Yoga Pose: Dandasana and Your Quadriceps


   the lower back must be arched to perform dandasana correctly

The body is a machine designed to work in a specific fashion. It is our responsibility to understand how the body works and what it needs to function optimally. There are ideal lengths for all muscles and the bones are meant to be aligned in particular ways. Though the information is all there for us to glean what we need to create the body that we want, it isn’t always so easy to make the necessary changes. And any change we do make needs time to take hold and become a new pattern. If you have been carrying a certain pattern around for years, changing that should and would take time.

There are certain limitations that people bring into the yoga room that will hinder the work they are trying to accomplish. It doesn’t mean that these people can’t get where they want to go but it is harder for some than others.

The hamstrings go a long way to determining our bodies ability to be aligned in a relaxed and comfortable way. And it is very important to understand that posture should be comfortable and relaxed. You don’t want to work to stand up straight; you just want to stand up straight because your muscles and bones allow for it.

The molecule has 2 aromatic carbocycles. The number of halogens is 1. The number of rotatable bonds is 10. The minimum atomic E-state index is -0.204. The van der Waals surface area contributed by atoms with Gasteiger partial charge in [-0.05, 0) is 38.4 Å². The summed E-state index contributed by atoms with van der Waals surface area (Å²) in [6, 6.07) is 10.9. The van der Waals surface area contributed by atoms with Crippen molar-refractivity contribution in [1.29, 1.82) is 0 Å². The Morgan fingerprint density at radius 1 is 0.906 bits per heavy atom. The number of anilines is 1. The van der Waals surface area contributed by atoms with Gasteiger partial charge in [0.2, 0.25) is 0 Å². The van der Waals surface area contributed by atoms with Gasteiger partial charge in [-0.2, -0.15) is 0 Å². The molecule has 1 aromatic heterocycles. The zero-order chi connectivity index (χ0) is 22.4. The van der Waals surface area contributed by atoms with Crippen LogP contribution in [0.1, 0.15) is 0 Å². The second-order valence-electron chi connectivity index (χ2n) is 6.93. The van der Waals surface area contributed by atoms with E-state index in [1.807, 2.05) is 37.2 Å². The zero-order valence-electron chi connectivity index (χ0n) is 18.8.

Dandasana, or staff pose, is an excellent way to measure the effective length of your hamstrings. The quadriceps is the big muscles group on the front of the thigh and the hamstrings are the muscle group at the back of the thigh. They work in opposition to each other – for one muscle to shorten the other muscle must lengthen, and vice versa.

I think that most people have poor posture that involves tucking the pelvis under and throwing off the relationship between the quadriceps and the hamstrings. As a result our hamstrings tend to get tight and our quadriceps gets over worked and over stretched (a troubling combination).

One of my main tenets is that the bones hold us up and the muscles move us. Though there are a number of muscles involved in holding us up, most importantly the psoas, we should be able to live with our bones stacked and the muscles relaxed.

Sitting in dandasana your quadriceps should be completely relaxed. If you are able to extend the hamstrings enough to get to the top of the sit bones of the pelvis, your lower back will be in its natural curve which is what supports the extension of the spine, and the quadriceps will be able to relax because your bones stack successfully above the hips (This is what you see in the picture on the left).

If the hamstrings can’t extend the way we want them to the pelvis is maintained is a slight tuck which forces us out of the lumbar curve (picture on the right). As soon as this happens muscles must begin to assist in maintaining the upright position of the body and the quadriceps turn on by default.

Sit in dandasana and check out what your quadriceps are doing. Don’t worry if you can’t relax them. It is all part of the journey—but it is important to know the direction that you want take your body in as you seek to create a new you.

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The Effects of Tucking the Pelvis
Sunday Morning Music: Hans Chew
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